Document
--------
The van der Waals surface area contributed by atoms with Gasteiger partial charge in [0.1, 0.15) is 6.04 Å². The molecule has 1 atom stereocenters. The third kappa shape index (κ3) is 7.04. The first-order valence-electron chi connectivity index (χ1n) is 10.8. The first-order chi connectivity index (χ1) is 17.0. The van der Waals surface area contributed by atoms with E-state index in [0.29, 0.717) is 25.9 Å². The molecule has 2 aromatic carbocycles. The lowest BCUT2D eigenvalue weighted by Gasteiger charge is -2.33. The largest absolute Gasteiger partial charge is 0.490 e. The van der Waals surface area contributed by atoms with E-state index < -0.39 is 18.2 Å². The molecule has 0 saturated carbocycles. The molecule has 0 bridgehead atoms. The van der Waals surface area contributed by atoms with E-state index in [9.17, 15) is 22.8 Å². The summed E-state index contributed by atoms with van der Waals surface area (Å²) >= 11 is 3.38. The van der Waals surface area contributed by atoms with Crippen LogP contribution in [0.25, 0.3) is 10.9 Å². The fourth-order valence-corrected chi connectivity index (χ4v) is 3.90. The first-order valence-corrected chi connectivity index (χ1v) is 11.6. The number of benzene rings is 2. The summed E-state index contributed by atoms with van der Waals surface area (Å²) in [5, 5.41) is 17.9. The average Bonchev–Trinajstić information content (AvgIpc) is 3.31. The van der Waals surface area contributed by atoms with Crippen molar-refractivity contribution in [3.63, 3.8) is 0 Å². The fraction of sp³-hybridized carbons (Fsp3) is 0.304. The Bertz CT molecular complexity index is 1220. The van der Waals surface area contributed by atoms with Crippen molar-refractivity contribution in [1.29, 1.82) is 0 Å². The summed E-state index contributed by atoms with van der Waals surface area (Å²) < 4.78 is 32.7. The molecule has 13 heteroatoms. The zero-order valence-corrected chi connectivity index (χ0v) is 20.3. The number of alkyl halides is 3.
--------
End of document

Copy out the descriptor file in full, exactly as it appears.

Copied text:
The van der Waals surface area contributed by atoms with Gasteiger partial charge in [0.1, 0.15) is 6.04 Å². The molecule has 1 atom stereocenters. The third kappa shape index (κ3) is 7.04. The first-order valence-electron chi connectivity index (χ1n) is 10.8. The first-order chi connectivity index (χ1) is 17.0. The van der Waals surface area contributed by atoms with E-state index in [0.29, 0.717) is 25.9 Å². The molecule has 2 aromatic carbocycles. The lowest BCUT2D eigenvalue weighted by Gasteiger charge is -2.33. The largest absolute Gasteiger partial charge is 0.490 e. The van der Waals surface area contributed by atoms with E-state index < -0.39 is 18.2 Å². The molecule has 0 saturated carbocycles. The molecule has 0 bridgehead atoms. The van der Waals surface area contributed by atoms with E-state index in [9.17, 15) is 22.8 Å². The summed E-state index contributed by atoms with van der Waals surface area (Å²) >= 11 is 3.38. The van der Waals surface area contributed by atoms with Crippen LogP contribution in [0.25, 0.3) is 10.9 Å². The fourth-order valence-corrected chi connectivity index (χ4v) is 3.90. The first-order valence-corrected chi connectivity index (χ1v) is 11.6. The number of benzene rings is 2. The summed E-state index contributed by atoms with van der Waals surface area (Å²) in [5, 5.41) is 17.9. The average Bonchev–Trinajstić information content (AvgIpc) is 3.31. The van der Waals surface area contributed by atoms with Crippen molar-refractivity contribution in [3.63, 3.8) is 0 Å². The fraction of sp³-hybridized carbons (Fsp3) is 0.304. The Bertz CT molecular complexity index is 1220. The van der Waals surface area contributed by atoms with Crippen molar-refractivity contribution in [1.29, 1.82) is 0 Å². The summed E-state index contributed by atoms with van der Waals surface area (Å²) < 4.78 is 32.7. The molecule has 13 heteroatoms. The zero-order valence-corrected chi connectivity index (χ0v) is 20.3. The number of alkyl halides is 3.